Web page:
New screening program helps identify chronic diseases in Indigenous children living in remote Canadian communities

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Study published in the Journal of the Canadian Medical Association (CMAJ) examines the importance of additional screening

A formal study on a medical screening program for Indigenous children in remote Canadian communities found that additional screening increased access to appropriate medical care for children at increased risk for diabetes and kidney disease. chronic (CRI).

The research report, published Sept. 13 in the Journal of the Canadian Medical Association (CMAJ), describes how screening was done to identify ways to help young people aged 10 to 17

The study was carried out by 11 physicians and researchers from several Manitoba hospitals, universities and health care organizations. The study included more than 300 children who were part of the screening intervention and additional lab testing procedures.

It was stated in a previous study, known as The Finished Program, that “Indigenous populations are disproportionately affected by kidney failure at a younger age than other ethnic groups in Canada. Since symptoms do not appear until the disease is advanced, the risk of early kidney failure is often unrecognized. ”

The study indicated that the First Nations Community Screening Project to Improve Kidney Health and Prevent Dialysis was a point-of-care screening program in rural and remote Manitoba First Nations communities that aimed to identify and treat hypertension, diabetes and chronic kidney disease.

The study also indicated that the program identified chronic illness in 20 percent of the children screened.

“Interventions such as active surveillance programs have the potential to improve chronic disease care for First Nations children,” the study said.

“Substantial health disparities exist between Aboriginal and non-Aboriginal people in Canada. The prevalence of diabetes and chronic kidney disease (CKD) among Aboriginal people in Canada is 20% and 25.5% (higher), respectively, which is two to five times higher than the general population .

A previous study published in CMAJ (2019) involving First Nations residents of northwestern Ontario reported that more than 5,200 were tested and 14 percent of them suffered from chronic kidney disease and most of this group, 80 percent, suffered from cardiovascular disease. comorbidities.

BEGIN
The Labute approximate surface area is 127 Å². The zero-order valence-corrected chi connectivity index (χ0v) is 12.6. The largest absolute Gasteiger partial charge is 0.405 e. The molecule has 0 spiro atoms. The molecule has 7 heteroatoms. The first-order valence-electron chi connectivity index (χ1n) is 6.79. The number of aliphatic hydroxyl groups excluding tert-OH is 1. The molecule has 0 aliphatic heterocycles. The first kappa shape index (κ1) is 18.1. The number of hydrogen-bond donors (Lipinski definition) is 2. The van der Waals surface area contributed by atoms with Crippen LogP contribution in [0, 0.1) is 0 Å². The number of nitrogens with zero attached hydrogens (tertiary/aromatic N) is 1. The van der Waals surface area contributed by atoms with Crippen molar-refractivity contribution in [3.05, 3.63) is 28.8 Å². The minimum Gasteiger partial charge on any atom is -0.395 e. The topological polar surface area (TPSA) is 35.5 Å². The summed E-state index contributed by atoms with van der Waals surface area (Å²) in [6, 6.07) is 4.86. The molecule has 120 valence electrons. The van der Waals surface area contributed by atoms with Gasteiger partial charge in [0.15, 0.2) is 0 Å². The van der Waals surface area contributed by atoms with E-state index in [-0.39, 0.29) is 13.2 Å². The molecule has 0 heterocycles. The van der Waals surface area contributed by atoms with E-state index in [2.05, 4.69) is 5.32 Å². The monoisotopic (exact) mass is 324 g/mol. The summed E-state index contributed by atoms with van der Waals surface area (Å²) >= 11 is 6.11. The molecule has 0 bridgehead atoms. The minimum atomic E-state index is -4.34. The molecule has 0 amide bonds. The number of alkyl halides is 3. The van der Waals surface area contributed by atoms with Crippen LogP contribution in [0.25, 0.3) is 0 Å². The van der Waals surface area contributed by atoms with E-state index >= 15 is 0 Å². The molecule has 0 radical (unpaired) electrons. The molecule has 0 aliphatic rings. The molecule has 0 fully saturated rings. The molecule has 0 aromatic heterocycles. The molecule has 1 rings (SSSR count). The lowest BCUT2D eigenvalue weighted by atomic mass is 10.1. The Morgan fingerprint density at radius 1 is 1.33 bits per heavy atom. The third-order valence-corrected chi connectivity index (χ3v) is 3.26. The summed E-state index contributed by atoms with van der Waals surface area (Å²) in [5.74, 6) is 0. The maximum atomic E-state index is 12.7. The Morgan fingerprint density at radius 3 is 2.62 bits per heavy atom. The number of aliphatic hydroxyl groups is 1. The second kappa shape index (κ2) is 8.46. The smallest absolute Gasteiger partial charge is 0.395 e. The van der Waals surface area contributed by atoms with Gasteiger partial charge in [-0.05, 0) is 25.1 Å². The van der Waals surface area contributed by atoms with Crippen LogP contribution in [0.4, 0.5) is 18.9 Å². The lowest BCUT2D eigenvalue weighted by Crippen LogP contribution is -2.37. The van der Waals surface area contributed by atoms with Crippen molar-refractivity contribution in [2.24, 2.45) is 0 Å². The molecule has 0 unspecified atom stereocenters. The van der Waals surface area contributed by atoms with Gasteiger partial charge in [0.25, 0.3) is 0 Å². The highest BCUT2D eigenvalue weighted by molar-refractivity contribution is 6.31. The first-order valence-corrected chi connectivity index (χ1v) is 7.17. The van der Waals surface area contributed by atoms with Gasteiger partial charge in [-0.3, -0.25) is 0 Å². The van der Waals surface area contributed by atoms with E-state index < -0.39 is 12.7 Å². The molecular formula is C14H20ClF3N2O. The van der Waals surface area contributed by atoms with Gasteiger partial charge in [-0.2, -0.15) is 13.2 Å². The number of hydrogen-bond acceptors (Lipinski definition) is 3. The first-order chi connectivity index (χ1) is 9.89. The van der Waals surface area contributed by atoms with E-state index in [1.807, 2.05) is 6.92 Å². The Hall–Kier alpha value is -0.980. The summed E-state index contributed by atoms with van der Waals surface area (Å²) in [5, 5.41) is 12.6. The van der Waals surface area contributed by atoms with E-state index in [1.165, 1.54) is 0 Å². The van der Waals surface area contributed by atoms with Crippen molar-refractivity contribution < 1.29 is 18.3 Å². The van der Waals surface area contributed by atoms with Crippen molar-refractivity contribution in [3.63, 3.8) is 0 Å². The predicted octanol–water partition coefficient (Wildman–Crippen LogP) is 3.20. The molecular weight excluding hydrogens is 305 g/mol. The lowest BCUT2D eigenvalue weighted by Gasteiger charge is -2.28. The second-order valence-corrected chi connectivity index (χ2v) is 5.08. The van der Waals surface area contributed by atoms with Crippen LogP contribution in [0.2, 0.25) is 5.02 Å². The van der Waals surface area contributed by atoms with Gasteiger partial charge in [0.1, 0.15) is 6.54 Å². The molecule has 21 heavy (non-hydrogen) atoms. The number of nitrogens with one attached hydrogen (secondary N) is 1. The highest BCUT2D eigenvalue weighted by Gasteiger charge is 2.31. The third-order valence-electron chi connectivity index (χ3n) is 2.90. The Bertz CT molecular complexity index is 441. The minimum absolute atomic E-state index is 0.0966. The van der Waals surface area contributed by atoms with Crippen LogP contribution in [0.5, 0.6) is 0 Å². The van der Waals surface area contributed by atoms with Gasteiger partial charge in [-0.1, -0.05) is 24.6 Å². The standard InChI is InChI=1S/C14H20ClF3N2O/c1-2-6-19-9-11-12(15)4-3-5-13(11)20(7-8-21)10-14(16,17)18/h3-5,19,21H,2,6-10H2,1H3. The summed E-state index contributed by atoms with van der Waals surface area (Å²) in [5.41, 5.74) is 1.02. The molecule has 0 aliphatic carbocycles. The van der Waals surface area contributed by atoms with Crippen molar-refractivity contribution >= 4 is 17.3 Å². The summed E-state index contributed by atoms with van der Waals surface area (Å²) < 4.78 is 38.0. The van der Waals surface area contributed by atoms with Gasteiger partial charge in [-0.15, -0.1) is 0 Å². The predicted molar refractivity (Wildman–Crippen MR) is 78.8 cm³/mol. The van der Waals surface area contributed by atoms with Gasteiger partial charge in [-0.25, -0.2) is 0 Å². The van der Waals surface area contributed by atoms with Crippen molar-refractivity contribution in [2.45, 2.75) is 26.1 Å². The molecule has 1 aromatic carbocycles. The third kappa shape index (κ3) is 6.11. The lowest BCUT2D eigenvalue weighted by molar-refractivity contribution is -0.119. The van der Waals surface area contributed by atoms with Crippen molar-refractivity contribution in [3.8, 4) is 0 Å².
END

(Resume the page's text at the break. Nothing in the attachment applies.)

The study also addressed what it said was the “controversial issue” of screening for CRF in children given the uncertainty of its effectiveness.

Around the world, screening for CRF in children is a controversial issue, given the uncertainty of its effectiveness, according to the CMAJ study. In Canada, screening for CRF in the general pediatric population is not currently recommended.

The controversy was raised in a study published in the Clinical Journal of the American Society of Nephrology.

The Canadian study said the CRF screening approach did not consider screening high-risk (indigenous) populations with reduced access to primary care resources.

“Manitoba has the highest rates of CRF in Canada, with a prevalence of 1,704 per million population, compared to the overall rate of 1,372 per million population in Canada.

The study also reported that Canada’s Indigenous population is overrepresented with progression of kidney disease eight years earlier than non-Indigenous Canada.

The CMAJ report concluded that “the study provides evidence to support the introduction of active screening initiatives in First Nations pediatric communities, including biennial screening programs in primary care clinics, to help fill current gaps in the health system ”.

The full text of the CMAJ report can be found here.

Len Gillis is a reporter for the Local Journalism Initiative at Sudbury.com. It covers health care in Northern Ontario.


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